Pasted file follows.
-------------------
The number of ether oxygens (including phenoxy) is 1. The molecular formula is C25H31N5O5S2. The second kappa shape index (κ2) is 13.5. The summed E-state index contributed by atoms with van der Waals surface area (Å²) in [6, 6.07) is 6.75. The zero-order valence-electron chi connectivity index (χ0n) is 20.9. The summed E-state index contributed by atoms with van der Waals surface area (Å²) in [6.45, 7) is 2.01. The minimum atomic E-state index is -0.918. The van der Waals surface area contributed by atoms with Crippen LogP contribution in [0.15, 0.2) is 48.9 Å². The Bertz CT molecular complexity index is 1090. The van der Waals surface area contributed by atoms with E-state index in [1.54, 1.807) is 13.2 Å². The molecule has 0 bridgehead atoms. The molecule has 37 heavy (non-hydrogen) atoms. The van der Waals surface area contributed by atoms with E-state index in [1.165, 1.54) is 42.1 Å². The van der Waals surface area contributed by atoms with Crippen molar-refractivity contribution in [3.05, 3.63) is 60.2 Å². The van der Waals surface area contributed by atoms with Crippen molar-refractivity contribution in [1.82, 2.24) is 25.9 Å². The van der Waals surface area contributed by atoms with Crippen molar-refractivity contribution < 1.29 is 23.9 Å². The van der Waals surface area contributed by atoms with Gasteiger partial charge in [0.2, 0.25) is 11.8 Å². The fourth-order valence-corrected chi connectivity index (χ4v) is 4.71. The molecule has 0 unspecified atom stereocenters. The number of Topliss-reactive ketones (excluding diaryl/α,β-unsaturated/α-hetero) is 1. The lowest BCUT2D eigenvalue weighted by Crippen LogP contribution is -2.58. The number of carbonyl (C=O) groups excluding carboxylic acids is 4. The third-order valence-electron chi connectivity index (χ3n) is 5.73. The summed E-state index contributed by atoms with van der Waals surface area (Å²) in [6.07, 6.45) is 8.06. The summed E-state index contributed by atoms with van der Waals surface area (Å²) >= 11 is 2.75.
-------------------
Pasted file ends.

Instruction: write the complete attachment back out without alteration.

The number of ether oxygens (including phenoxy) is 1. The molecular formula is C25H31N5O5S2. The second kappa shape index (κ2) is 13.5. The summed E-state index contributed by atoms with van der Waals surface area (Å²) in [6, 6.07) is 6.75. The zero-order valence-electron chi connectivity index (χ0n) is 20.9. The summed E-state index contributed by atoms with van der Waals surface area (Å²) in [6.45, 7) is 2.01. The minimum atomic E-state index is -0.918. The van der Waals surface area contributed by atoms with Crippen LogP contribution in [0.15, 0.2) is 48.9 Å². The Bertz CT molecular complexity index is 1090. The van der Waals surface area contributed by atoms with E-state index in [1.54, 1.807) is 13.2 Å². The molecule has 0 bridgehead atoms. The molecule has 37 heavy (non-hydrogen) atoms. The van der Waals surface area contributed by atoms with E-state index in [1.165, 1.54) is 42.1 Å². The van der Waals surface area contributed by atoms with Crippen molar-refractivity contribution in [3.05, 3.63) is 60.2 Å². The van der Waals surface area contributed by atoms with Crippen molar-refractivity contribution in [1.82, 2.24) is 25.9 Å². The van der Waals surface area contributed by atoms with Crippen molar-refractivity contribution < 1.29 is 23.9 Å². The van der Waals surface area contributed by atoms with Gasteiger partial charge in [0.2, 0.25) is 11.8 Å². The fourth-order valence-corrected chi connectivity index (χ4v) is 4.71. The molecule has 0 unspecified atom stereocenters. The number of Topliss-reactive ketones (excluding diaryl/α,β-unsaturated/α-hetero) is 1. The lowest BCUT2D eigenvalue weighted by Crippen LogP contribution is -2.58. The number of carbonyl (C=O) groups excluding carboxylic acids is 4. The third-order valence-electron chi connectivity index (χ3n) is 5.73. The summed E-state index contributed by atoms with van der Waals surface area (Å²) in [6.07, 6.45) is 8.06. The summed E-state index contributed by atoms with van der Waals surface area (Å²) >= 11 is 2.75.